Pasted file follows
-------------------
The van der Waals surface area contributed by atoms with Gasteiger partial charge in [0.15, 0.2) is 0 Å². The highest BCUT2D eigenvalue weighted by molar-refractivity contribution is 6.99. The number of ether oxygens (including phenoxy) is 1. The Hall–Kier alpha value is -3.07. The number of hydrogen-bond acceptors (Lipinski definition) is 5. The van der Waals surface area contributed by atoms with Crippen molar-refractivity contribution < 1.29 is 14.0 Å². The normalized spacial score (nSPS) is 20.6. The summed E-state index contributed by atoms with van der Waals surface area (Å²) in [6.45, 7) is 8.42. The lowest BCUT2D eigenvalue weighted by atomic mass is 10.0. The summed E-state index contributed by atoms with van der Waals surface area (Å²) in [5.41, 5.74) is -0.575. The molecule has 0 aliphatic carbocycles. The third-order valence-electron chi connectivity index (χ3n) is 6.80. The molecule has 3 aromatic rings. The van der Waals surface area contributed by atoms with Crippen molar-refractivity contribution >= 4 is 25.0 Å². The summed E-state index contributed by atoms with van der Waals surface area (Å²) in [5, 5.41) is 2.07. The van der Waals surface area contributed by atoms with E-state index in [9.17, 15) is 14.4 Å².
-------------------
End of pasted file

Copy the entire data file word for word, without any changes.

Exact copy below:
The van der Waals surface area contributed by atoms with Gasteiger partial charge in [0.15, 0.2) is 0 Å². The highest BCUT2D eigenvalue weighted by molar-refractivity contribution is 6.99. The number of ether oxygens (including phenoxy) is 1. The Hall–Kier alpha value is -3.07. The number of hydrogen-bond acceptors (Lipinski definition) is 5. The van der Waals surface area contributed by atoms with Crippen molar-refractivity contribution < 1.29 is 14.0 Å². The normalized spacial score (nSPS) is 20.6. The summed E-state index contributed by atoms with van der Waals surface area (Å²) in [6.45, 7) is 8.42. The lowest BCUT2D eigenvalue weighted by atomic mass is 10.0. The summed E-state index contributed by atoms with van der Waals surface area (Å²) in [5.41, 5.74) is -0.575. The molecule has 0 aliphatic carbocycles. The third-order valence-electron chi connectivity index (χ3n) is 6.80. The molecule has 3 aromatic rings. The van der Waals surface area contributed by atoms with Crippen molar-refractivity contribution >= 4 is 25.0 Å². The summed E-state index contributed by atoms with van der Waals surface area (Å²) in [5, 5.41) is 2.07. The van der Waals surface area contributed by atoms with E-state index in [9.17, 15) is 14.4 Å².